SWIM IN A FOREST OF CUVIE
Cuvie grows along rocky shores, where entry and exit points are often limited, so be sure to check tides and currents before swimming.
This is a combination of an article published in Outdoor Swimmer and my input requested on the Scottish Government's consultation on an application for mechanical seaweed harvesting license.
Illustration of a kelp forest reproduced here with permission from Alice Goodridge
In 2015, a group of 23 foragers, who work as teachers or suppliers of foraged foods, met-up and formed the Association of Foragers. Over the last year this rapidly expanded to over 80 members from around the world. The momentum came from several years of informal support between the members and, through the Association’s forum and networking, it facilitates the exchange of ideas and sharing of resources. One of the earliest priorities was to collectively agree a code of Principles and Practice for foraging that all the members have signed up to.
Media headlines often portray foragers as at loggerheads with conservationists. Nothing could be further from the truth. In our experience, foragers are people with an intimate knowledge of the flora and fauna of their local habitat, who care passionately about conservation and sustainability, especially in the areas that they forage from. This may be seen as partly altruistic – after all if the local ecology is not cared for then there will be no species to harvest in future years – but it goes deeper than that. Connectedness with nature and place inspires a deep passion, respect and understanding that we are just one small part of the jigsaw.
There is no argument that humans need to reconnect with nature. Medical research shows that the ‘green prescription’ as the BBC reported recently, helps to improve both physical and mental health. Ecological research shows that people who care about nature become excellent stewards of their natural surroundings. Child psychology research shows that less digital online time and more outdoor playtime creates happier children - so important when it’s reported that 25% of young people feel depressed. Foraging is a vital part of this reconnection as it taps into an instinct that is hard-wired into us. On a conscious level, it also makes us much more aware of our environment and the food chain, as well as the politics of land use.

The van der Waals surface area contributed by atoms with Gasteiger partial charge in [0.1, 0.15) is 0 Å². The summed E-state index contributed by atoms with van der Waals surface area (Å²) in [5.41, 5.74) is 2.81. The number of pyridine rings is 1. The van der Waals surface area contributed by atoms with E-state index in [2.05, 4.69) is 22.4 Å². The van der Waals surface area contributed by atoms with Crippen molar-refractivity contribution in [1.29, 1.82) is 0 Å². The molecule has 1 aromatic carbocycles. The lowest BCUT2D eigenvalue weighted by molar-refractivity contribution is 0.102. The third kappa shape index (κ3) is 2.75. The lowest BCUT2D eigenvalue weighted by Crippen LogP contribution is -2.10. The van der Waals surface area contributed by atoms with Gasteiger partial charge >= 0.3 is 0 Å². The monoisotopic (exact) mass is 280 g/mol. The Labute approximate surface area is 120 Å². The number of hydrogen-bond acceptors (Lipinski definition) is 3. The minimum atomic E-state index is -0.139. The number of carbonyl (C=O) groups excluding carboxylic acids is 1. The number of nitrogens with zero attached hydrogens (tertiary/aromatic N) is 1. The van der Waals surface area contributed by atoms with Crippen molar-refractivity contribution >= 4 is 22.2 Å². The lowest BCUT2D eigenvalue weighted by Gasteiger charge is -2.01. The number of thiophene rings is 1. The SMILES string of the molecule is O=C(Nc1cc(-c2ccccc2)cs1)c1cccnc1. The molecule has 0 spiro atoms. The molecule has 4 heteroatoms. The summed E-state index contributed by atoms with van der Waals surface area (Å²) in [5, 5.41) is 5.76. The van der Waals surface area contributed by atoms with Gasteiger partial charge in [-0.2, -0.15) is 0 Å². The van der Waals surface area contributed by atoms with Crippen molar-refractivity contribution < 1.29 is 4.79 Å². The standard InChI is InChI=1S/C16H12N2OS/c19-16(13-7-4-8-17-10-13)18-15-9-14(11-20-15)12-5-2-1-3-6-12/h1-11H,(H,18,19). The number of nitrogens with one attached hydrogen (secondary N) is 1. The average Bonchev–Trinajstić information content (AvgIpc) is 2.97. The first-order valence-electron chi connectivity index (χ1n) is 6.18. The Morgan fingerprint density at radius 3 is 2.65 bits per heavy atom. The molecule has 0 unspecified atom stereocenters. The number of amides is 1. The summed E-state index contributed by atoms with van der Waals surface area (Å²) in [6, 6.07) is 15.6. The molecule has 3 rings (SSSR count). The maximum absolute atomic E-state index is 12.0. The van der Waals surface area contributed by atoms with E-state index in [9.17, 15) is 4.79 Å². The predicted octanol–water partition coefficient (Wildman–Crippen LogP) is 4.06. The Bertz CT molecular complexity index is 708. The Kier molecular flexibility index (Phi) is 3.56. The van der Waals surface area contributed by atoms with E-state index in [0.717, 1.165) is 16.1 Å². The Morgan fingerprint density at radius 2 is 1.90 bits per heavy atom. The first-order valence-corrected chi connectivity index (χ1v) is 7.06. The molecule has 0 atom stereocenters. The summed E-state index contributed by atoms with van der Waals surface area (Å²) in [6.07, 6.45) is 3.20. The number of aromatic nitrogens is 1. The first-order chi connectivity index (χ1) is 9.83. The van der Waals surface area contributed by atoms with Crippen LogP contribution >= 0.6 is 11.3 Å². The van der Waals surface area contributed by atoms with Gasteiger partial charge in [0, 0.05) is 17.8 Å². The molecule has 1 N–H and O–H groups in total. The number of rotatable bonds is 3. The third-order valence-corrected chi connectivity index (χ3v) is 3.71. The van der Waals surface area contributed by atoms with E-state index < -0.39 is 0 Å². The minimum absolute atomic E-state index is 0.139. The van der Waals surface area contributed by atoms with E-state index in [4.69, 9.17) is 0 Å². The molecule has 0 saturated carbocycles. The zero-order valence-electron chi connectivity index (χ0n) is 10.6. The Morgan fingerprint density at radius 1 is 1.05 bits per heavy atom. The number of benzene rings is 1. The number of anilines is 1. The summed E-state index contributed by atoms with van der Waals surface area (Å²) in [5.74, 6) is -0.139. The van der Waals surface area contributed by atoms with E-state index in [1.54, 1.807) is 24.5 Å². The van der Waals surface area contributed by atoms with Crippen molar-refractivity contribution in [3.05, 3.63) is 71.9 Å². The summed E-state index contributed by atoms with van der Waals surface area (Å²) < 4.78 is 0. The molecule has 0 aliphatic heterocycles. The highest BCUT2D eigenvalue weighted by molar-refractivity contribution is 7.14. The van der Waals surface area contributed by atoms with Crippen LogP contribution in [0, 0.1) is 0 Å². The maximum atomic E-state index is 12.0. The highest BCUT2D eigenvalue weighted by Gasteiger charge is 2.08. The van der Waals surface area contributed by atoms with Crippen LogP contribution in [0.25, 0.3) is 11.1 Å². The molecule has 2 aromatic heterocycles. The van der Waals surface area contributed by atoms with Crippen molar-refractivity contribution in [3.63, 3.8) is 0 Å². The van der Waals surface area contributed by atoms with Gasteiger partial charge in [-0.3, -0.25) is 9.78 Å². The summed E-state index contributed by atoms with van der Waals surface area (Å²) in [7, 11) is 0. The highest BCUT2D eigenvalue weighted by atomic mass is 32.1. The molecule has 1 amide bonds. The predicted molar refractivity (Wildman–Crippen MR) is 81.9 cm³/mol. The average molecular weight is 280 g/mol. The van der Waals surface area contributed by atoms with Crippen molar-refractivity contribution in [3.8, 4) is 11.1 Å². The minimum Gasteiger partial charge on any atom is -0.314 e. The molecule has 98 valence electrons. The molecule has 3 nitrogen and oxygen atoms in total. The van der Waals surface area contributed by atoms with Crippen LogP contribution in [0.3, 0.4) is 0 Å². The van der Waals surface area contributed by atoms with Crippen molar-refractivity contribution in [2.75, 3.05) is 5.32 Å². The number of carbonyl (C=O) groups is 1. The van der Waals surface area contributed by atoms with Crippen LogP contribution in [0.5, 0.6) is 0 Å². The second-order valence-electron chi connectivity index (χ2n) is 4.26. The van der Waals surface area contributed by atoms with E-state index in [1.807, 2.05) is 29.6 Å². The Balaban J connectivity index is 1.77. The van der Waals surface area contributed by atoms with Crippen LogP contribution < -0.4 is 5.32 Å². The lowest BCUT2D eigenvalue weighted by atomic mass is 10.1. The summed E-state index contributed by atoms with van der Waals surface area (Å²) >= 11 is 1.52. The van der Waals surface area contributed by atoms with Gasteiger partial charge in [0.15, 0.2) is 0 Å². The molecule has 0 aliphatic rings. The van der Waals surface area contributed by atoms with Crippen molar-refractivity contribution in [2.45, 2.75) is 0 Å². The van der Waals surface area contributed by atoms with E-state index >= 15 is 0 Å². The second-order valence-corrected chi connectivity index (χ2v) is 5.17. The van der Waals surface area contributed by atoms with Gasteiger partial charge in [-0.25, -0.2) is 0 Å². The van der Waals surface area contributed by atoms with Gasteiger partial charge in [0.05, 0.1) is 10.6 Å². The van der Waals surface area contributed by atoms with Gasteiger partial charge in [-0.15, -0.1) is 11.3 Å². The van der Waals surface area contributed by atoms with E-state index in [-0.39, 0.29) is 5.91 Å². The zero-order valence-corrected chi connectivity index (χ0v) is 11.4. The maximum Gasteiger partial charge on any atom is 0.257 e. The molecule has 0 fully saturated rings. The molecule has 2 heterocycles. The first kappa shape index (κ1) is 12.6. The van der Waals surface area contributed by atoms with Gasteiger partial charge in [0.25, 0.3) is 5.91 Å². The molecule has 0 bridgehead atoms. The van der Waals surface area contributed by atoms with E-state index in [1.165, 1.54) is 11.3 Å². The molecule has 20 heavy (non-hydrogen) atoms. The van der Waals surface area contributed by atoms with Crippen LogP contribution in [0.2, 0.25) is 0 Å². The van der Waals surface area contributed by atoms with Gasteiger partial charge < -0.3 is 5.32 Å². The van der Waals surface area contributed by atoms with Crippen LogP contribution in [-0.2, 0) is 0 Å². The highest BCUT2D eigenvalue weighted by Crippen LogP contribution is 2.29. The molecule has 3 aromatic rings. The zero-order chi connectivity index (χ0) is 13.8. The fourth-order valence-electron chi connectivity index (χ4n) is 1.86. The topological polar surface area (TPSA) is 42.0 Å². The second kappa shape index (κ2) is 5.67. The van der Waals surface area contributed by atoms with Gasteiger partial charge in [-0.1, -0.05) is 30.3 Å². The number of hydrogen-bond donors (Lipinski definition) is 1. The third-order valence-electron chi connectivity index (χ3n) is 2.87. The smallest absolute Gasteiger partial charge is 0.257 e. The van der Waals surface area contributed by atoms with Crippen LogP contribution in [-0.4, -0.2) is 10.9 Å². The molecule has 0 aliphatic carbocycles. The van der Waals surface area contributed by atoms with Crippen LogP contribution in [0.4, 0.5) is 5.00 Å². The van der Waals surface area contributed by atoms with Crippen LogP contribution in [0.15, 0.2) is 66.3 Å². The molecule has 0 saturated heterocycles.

It is the latter that, as summer turns to autumn, is in the headlines again. We rarely see media attention drawn to bramble collection, nettle picking or rose hip harvests (although Bristol City Council started a consultation on this earlier in the year) but fungi seem to occupy a particular place of angst in our national psyche. This autumn it has been fuelled by the Forestry Commission implementing a “no-pick” code in the New Forest, reported by the media as a ‘ban’. This is not a legal ban, as there is no byelaw to support it, but an appeal from the Forestry Commission for all members of the public not to pick any fungi either in the ‘old’ New Forest woodlands nor the ‘new’ spruce plantations.
Surprisingly, although the FC is a public body, there has been no public consultation on this. Without research to support it, actual evidence of illegal picking by ‘gangs’ nor proper public consultation with interested stakeholders – which includes local families who forage (both of English and European descent), foraging teachers, commercial pickers, as well as mycology groups and the residents of the New Forest – it has met with a great deal of consternation and has not gained the support of people, whom loving and knowing the forest well, would have helped to design a fairer system that would allow both foraging and conservation interests to coexist together.
Unfortunately, foraging is not a field that has been researched in a lot of depth. There are studies, most notably a Swiss study carried out over two decades and the American ‘ten year chanterelle project’, that show that foraging seems to do little harm. On the other hand there are numerous studies that find air pollution (the cause of acid rain), industrial farming (whose chemicals contaminate the soil) and the widespread clearance of fungi habitat, are the main factors responsible for fungi decline in some areas. Ironically, this includes the Forestry Commission’s commercial conifer plantations as the clear felling that occurs every 40-50 years has a devastating impact on fungi mycelium. Certainly, in areas where over-population occurs, any human activity can have an impact on nature and its ecological systems.